Even a rented washing machine will do a good job
Bundles will deliver a washing machine that uses less electricity, water, and detergent, while being twice as durable than the average washing machine.
Each year while doing laundry, the Dutch release 150 litres of chemicals down the drain, along with the 2000 litres of drinking water used by washing machines. During the same period, a million appliances end up in a landfill. And the number keeps on growing. We all know that these pollutants and this waste cannot be good for the environment. In the Netherlands, or anywhere else.
In 2014, when Dutch-born Marcel Peters was coming up with the idea for Bundles, the first appliance service working on the principle of the subscription economy, his focus was on helping out the environment in which we build our lives.
The result was clean laundry, and the way to it was simple. You visit the Bundles website and come up with a plan; you think about your laundry habits, then you pick which Miele washing machine you want to use.
You pay either by use (the cheapest fixed amount is 12.95 euros, with an additional 40 cents for each load of laundry), or per month (from 20.95 to up to 22.95 euros, depending on how often you do your laundry). Their technician will install the machine in your home, which must be somewhere in Amsterdam, since the service is geographically still limited to the Dutch capital. The technician will be available later for any necessary repairs.
You then renew your subscription each month. They would prefer you to extend it to at least five years; if you pull out sooner, you’ll have to pay an extra 89 euros for the machine to be removed and serviced.
Bundles has expanded its service to renting washer dryers and dishwashers, which will soon be joined by fridges, coffee makers, beds, etc.
The innovative part of the service offered by Bundles, is that the household appliance, for example a washing machine, is no longer something you own, but something you rent for a certain period of time: but you can also buy it.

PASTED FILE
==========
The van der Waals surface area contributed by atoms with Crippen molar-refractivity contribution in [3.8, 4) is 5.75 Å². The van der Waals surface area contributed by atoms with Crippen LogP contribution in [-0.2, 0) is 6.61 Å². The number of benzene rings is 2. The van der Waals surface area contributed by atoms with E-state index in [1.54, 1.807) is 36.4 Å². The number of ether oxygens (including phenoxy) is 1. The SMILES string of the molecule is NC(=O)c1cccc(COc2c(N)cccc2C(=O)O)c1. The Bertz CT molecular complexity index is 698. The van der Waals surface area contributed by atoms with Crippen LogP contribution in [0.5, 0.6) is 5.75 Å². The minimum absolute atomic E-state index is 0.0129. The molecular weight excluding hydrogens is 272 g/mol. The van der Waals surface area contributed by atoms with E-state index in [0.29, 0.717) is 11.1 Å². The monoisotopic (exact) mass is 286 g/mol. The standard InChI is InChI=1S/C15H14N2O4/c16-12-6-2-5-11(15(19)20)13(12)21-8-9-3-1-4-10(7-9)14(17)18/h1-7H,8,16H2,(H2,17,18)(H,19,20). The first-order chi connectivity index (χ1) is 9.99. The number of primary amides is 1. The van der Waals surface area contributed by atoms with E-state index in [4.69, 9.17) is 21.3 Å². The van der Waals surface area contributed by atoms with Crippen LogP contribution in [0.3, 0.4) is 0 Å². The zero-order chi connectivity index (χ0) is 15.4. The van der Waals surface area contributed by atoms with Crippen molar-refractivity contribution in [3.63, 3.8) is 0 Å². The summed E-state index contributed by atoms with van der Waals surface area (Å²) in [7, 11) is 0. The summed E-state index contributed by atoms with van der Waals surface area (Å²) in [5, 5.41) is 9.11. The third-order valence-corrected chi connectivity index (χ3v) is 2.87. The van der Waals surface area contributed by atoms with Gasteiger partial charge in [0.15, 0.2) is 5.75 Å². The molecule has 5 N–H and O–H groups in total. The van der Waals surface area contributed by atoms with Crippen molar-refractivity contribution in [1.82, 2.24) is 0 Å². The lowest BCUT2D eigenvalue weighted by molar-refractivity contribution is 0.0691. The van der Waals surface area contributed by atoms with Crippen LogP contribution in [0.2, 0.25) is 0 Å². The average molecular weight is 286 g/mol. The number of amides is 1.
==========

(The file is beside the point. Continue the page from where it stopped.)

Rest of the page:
The company took their service a step further, when they tapped into the network of the internet of things. The washing machine is connected to the internet, sending data to Bundles’ headquarters. The data is not directly personal, but it does show how the machine does its job and how it could be optimised. This means that laundry costs could go down in the future, and the quality of the appliances could improve, along with our shopping habits.
When we are buying a new washing machine, we most often go for the cheapest option. A good appliance is supposed to have a lifespan of 10,000 hours, a lower quality one only about 2500. That means that the cost of a load of laundry in a better machine is significantly lower than in a lower-quality cheaper one.
Not to mention that the more machines break, the more we will buy and throw away. That is why Bundles, after some consideration, chose Miele machines. As Peters says, they are the only appliance manufacturers who use one-hundred percent renewable and biodegradable materials. Their machines also use less electricity, water, and detergent, while being twice as durable as the average washing machine.
In 2017, Bundles received 600,000 euros in funding support to »stretch« their program to include fridges, beds, and flats. By now, they’ve expanded the service to washer dryers and dishwashers, and most recently, coffee makers. Their experience is an example of how »our« homes could soon become »rented« homes. As long as the laundry's done, who cares?